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Arch Craniofac Surg. 2016 March; 17(1): 31–34.
Published online 2016 March 21. doi:  10.7181/acfs.2016.17.1.31
PMCID: PMC5556720

Cutaneous Rosai-Dorfman Disease Confused with Vascular Mass

Abstract

Rosai-Dorfman disease is a rare histiocytic disorder, clinically characterized by massive, bilateral painless cervical lymphadenopathy with potential for extranodal manifestations. We report a 45-year-old male patient who presented with a slowly growing erythematous nodule of the left chin. The mass appeared non-vascular on computed tomography study, but ultrasonogram was suggestive of a vascular lesion. The lesion was excised with presumptive diagnosis of a hemangioma. However, histopathologic examination of the surgical biopsy revealed histiocytic infiltration with emperipolesis, which was pathognomic for Rosai-Dorfman disease. Additional imaging studies did not reveal lymph node enlargement or other extranodal manifestation. The patient was diagnosed with cutaneous form of the Rosai-Dorfman disease and was discharged home. He remains free of local recurrence at 8 months.

Keywords: Rosai-Dorfman disease, Hemangioma, Computed tomography, Ultrasonography

INTRODUCTION

Rosai-Dorfman disease is a rare histiocytic disorder initially described in 1969 by Rosai and Dorfman [1] under the term sinus histiocytosis with massive lymphadenopathy. Clinically, the disease is characterized by massive, bilateral painless cervical lymphadenopathy and can be accompanied by fever, leukocytosis with neutrophilia, elevated erythrocyte sedimentation rate and polyclonal gammopathy [2,3,4,5]. Extranodal involvement occurs in 43% of cases with anatomic distribution that includes nasal and paranasal cavities, eyes and retro-orbital tissue, central nervous system, bones, and skin [2,4,6,7,8,9,10]. In this case report, we present a patient with a cutaneous form of Rosai-Dorfman disease.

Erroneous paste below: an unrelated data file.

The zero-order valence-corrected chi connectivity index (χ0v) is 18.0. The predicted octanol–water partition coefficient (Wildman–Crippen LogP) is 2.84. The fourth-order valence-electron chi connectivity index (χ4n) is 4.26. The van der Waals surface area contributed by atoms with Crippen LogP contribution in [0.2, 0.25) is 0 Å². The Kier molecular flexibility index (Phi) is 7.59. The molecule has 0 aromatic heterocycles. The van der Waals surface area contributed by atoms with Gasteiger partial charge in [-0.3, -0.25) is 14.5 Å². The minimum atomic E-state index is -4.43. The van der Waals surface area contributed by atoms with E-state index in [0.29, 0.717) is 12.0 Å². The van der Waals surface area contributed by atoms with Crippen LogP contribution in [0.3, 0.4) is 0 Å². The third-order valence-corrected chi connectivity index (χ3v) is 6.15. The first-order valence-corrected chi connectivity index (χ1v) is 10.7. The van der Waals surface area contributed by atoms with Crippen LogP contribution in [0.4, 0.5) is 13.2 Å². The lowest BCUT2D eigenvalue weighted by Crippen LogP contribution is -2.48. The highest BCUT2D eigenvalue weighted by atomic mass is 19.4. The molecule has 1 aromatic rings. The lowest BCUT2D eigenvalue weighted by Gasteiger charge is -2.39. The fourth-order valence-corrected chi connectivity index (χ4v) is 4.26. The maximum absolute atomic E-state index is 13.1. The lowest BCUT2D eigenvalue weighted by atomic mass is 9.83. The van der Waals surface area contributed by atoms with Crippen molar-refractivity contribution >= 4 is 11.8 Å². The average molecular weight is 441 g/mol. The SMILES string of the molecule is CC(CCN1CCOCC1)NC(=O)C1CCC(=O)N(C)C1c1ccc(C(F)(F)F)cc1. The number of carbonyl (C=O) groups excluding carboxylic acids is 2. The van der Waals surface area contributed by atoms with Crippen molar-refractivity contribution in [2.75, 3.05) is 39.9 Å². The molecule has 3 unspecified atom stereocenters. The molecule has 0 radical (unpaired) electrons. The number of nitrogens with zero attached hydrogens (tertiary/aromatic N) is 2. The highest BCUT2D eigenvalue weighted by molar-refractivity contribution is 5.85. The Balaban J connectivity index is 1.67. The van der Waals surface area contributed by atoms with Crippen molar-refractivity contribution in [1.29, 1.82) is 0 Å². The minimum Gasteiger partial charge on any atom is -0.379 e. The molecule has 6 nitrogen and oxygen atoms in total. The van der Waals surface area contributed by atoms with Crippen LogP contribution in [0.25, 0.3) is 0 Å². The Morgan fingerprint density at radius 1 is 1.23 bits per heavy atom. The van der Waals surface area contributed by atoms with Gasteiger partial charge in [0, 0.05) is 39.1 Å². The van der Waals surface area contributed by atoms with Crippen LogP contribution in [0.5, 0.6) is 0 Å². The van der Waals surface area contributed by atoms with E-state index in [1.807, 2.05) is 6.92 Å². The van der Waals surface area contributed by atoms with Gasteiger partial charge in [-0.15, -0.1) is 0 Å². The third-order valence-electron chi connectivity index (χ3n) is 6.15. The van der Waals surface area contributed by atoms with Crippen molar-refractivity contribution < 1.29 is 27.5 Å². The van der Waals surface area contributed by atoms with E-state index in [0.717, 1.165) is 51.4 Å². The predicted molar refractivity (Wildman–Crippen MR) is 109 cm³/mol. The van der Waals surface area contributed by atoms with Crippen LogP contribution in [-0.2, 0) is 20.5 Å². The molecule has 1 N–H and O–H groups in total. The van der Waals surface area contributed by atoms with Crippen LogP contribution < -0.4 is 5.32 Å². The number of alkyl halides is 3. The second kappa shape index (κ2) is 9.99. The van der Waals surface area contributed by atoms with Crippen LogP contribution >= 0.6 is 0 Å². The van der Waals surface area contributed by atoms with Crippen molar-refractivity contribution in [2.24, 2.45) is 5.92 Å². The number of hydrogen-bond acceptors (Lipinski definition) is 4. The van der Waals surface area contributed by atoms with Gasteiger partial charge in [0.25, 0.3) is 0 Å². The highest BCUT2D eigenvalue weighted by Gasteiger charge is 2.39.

CASE REPORT

A 45-year-old male patient presented with a painless left chin mass which had been growing in size over a 2-month period leading up to the clinic visit (Fig. 1). On examination, the nodule measured 1.5 cm by 1 cm. It was erythematous and was mobile without tenderness to palpation. No lymph node enlargement could be found. The patient denied systemic symptoms such as fever, malaise, and weight loss. Ultrasonogram of the lesion revealed prominent blood flow, which was suggestive of a vascular mass such as hemangioma or arteriovenous malformation (Fig. 2). On computed tomography (CT) study, however, the lesion did not appear as hypervascular as suggested by the ultrasound study (Fig. 3).

Fig. 1
This erythematous mass had grown over a 2-month period prior to presentation. The mass was soft and mobile, and was nontender to palpation.
Fig. 2
Preoperative ultrasonography demonstrates prominently increased blood flow within the mass, which was suggestive of hemangioma.
Fig. 3
Preoperative computed tomography study showed the skin nodule to be mildly enhancing, which made the hemangioma diagnosis less likely.

Under the presumptive diagnosis of a hemangioma, we planned for an excision of the lesion with primary indication being cosmesis. In the operating room, the chin surrounding the lesion was anesthetized with local injection and surgically prepped. The nodule was excised in an elliptical fashion without any unusual operative findings, and the wound was closed primarily.